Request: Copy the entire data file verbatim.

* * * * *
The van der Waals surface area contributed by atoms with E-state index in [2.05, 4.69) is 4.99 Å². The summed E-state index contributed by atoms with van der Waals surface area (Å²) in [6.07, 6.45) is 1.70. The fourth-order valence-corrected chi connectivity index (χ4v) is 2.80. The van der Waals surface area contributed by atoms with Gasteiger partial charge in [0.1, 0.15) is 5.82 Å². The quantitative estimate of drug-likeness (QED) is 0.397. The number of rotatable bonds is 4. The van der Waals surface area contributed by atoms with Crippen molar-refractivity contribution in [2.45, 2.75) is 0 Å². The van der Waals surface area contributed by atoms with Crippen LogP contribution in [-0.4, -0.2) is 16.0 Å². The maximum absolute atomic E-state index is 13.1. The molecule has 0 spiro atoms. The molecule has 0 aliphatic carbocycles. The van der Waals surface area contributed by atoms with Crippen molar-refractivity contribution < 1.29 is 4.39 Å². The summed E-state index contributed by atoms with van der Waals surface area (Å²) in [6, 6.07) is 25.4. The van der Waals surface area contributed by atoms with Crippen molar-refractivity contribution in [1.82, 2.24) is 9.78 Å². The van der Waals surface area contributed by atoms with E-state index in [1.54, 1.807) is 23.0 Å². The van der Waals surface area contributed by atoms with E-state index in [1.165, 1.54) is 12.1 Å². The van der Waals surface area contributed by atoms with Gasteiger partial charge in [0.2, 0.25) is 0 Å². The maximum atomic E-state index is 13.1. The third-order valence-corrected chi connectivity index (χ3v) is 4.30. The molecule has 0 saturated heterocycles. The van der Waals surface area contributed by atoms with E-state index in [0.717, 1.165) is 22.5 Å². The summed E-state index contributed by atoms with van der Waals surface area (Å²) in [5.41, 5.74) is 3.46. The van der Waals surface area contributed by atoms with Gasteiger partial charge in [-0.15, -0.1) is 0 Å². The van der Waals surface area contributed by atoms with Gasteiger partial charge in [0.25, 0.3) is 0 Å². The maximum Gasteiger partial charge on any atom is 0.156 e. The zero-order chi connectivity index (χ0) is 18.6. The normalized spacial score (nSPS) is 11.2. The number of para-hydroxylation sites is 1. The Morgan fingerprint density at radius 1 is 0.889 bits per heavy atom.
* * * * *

The van der Waals surface area contributed by atoms with E-state index in [2.05, 4.69) is 4.99 Å². The summed E-state index contributed by atoms with van der Waals surface area (Å²) in [6.07, 6.45) is 1.70. The fourth-order valence-corrected chi connectivity index (χ4v) is 2.80. The van der Waals surface area contributed by atoms with Gasteiger partial charge in [0.1, 0.15) is 5.82 Å². The quantitative estimate of drug-likeness (QED) is 0.397. The number of rotatable bonds is 4. The van der Waals surface area contributed by atoms with Crippen molar-refractivity contribution in [2.45, 2.75) is 0 Å². The van der Waals surface area contributed by atoms with Crippen LogP contribution in [-0.4, -0.2) is 16.0 Å². The maximum absolute atomic E-state index is 13.1. The molecule has 0 spiro atoms. The molecule has 0 aliphatic carbocycles. The van der Waals surface area contributed by atoms with Crippen molar-refractivity contribution < 1.29 is 4.39 Å². The summed E-state index contributed by atoms with van der Waals surface area (Å²) in [6, 6.07) is 25.4. The van der Waals surface area contributed by atoms with Crippen molar-refractivity contribution in [1.82, 2.24) is 9.78 Å². The van der Waals surface area contributed by atoms with E-state index in [1.54, 1.807) is 23.0 Å². The van der Waals surface area contributed by atoms with E-state index in [1.165, 1.54) is 12.1 Å². The van der Waals surface area contributed by atoms with Gasteiger partial charge in [0.2, 0.25) is 0 Å². The maximum atomic E-state index is 13.1. The third-order valence-corrected chi connectivity index (χ3v) is 4.30. The molecule has 0 saturated heterocycles. The van der Waals surface area contributed by atoms with E-state index in [0.717, 1.165) is 22.5 Å². The summed E-state index contributed by atoms with van der Waals surface area (Å²) in [5.41, 5.74) is 3.46. The van der Waals surface area contributed by atoms with Gasteiger partial charge in [-0.15, -0.1) is 0 Å². The van der Waals surface area contributed by atoms with Gasteiger partial charge in [0.25, 0.3) is 0 Å². The maximum Gasteiger partial charge on any atom is 0.156 e. The zero-order chi connectivity index (χ0) is 18.6. The normalized spacial score (nSPS) is 11.2. The number of para-hydroxylation sites is 1. The Morgan fingerprint density at radius 1 is 0.889 bits per heavy atom.